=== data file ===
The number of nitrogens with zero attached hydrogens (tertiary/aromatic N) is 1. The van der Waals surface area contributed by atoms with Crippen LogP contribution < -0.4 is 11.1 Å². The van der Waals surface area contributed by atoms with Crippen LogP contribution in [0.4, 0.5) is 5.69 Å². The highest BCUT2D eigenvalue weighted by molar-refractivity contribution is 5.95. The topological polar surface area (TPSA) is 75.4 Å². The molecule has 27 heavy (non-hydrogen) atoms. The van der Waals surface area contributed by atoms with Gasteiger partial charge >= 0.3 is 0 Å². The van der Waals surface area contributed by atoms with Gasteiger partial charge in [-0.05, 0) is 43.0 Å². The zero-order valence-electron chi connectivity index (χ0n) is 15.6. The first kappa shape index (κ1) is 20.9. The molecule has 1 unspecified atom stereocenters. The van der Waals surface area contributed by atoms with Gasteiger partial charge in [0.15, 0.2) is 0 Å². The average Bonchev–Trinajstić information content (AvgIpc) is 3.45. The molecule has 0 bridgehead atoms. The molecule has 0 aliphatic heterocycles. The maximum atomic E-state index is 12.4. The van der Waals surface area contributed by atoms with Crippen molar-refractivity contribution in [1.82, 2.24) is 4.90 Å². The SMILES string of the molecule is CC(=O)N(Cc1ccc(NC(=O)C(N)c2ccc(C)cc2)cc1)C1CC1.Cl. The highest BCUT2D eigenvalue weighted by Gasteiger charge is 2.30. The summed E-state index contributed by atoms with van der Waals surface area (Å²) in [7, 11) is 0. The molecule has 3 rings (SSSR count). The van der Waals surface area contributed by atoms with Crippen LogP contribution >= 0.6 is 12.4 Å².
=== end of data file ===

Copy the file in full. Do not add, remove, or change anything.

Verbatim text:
The number of nitrogens with zero attached hydrogens (tertiary/aromatic N) is 1. The van der Waals surface area contributed by atoms with Crippen LogP contribution < -0.4 is 11.1 Å². The van der Waals surface area contributed by atoms with Crippen LogP contribution in [0.4, 0.5) is 5.69 Å². The highest BCUT2D eigenvalue weighted by molar-refractivity contribution is 5.95. The topological polar surface area (TPSA) is 75.4 Å². The molecule has 27 heavy (non-hydrogen) atoms. The van der Waals surface area contributed by atoms with Gasteiger partial charge >= 0.3 is 0 Å². The van der Waals surface area contributed by atoms with Gasteiger partial charge in [-0.05, 0) is 43.0 Å². The zero-order valence-electron chi connectivity index (χ0n) is 15.6. The first kappa shape index (κ1) is 20.9. The molecule has 1 unspecified atom stereocenters. The van der Waals surface area contributed by atoms with Gasteiger partial charge in [0.15, 0.2) is 0 Å². The average Bonchev–Trinajstić information content (AvgIpc) is 3.45. The molecule has 0 bridgehead atoms. The molecule has 0 aliphatic heterocycles. The maximum atomic E-state index is 12.4. The van der Waals surface area contributed by atoms with Crippen molar-refractivity contribution in [1.82, 2.24) is 4.90 Å². The SMILES string of the molecule is CC(=O)N(Cc1ccc(NC(=O)C(N)c2ccc(C)cc2)cc1)C1CC1.Cl. The highest BCUT2D eigenvalue weighted by Gasteiger charge is 2.30. The summed E-state index contributed by atoms with van der Waals surface area (Å²) in [7, 11) is 0. The molecule has 3 rings (SSSR count). The van der Waals surface area contributed by atoms with Crippen LogP contribution >= 0.6 is 12.4 Å².